Tamarind is a multi-purpose long-lived tree with heavy drooping branches and thick foliage. The entire fruit consists of 55% pulp, 34% seeds, and 11% hull and fibers. The tamarind tree produces numerous elongated fruit pods in a season that encompasses its branches in myriad. Brittleness in shell, changes in testa color, and a hollow sound from fruit when finger pressed signify matured fruit of the tree. Postharvest operations involved in Tamarind are drying, dehulling, defining, deseeding, pressing into cake, and storage. These operations are carried out by traditional and mechanical methods. Tamarind dehullers and deseeder were developed with efficiencies of around 94% and 83% respectively to minimize the losses involved in manual handling. The intrinsic value of raw tamarind may be furthermore desirable through processing into value-added products.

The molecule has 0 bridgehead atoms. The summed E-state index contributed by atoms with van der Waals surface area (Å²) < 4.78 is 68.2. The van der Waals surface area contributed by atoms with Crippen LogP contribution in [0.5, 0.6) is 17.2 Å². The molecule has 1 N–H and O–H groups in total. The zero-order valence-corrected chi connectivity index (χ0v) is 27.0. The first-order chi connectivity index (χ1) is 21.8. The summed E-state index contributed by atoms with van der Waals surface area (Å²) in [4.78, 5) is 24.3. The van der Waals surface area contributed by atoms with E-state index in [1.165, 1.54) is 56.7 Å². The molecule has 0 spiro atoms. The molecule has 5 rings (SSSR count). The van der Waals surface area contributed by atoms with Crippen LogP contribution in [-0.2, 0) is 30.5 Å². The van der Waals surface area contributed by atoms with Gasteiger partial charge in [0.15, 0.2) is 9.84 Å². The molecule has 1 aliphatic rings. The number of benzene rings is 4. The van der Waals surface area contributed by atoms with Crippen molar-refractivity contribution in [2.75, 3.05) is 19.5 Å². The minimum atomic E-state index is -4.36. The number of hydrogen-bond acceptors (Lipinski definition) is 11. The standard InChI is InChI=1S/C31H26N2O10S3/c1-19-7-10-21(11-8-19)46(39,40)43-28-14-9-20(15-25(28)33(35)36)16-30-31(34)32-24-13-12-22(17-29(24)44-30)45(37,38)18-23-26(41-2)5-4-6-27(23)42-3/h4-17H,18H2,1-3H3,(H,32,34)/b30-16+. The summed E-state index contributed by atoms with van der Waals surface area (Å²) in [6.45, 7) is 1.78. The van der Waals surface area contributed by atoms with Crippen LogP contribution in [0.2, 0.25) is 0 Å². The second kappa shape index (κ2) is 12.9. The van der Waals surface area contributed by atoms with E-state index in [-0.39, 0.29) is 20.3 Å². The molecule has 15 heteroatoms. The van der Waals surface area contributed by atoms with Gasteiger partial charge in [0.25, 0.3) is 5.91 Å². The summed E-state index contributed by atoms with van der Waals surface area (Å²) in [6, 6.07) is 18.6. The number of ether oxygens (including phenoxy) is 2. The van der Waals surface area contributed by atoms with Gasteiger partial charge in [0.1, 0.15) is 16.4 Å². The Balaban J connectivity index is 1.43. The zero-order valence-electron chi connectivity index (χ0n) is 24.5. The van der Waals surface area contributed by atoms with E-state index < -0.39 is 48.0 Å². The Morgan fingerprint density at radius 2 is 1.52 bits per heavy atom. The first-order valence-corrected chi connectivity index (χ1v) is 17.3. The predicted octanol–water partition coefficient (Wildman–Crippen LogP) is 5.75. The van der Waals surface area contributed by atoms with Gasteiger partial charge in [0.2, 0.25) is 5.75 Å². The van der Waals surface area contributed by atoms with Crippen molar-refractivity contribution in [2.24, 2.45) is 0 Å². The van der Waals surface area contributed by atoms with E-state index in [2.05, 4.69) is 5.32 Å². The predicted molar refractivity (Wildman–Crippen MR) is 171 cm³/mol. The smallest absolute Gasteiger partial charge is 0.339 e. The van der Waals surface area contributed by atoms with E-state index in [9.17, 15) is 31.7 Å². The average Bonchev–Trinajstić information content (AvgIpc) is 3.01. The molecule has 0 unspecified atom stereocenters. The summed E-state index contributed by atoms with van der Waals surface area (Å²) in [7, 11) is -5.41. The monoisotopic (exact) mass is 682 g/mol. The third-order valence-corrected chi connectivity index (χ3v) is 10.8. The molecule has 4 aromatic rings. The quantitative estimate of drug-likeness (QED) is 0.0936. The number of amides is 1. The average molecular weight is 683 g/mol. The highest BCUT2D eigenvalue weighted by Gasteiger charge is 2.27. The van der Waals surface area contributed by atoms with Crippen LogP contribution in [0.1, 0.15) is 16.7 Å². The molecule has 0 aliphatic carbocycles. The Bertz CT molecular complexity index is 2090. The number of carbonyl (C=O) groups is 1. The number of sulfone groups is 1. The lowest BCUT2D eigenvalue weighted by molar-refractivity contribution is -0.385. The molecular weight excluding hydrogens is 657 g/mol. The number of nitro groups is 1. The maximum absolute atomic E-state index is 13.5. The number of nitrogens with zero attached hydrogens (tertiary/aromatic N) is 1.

Part of the book: Postharvest Technology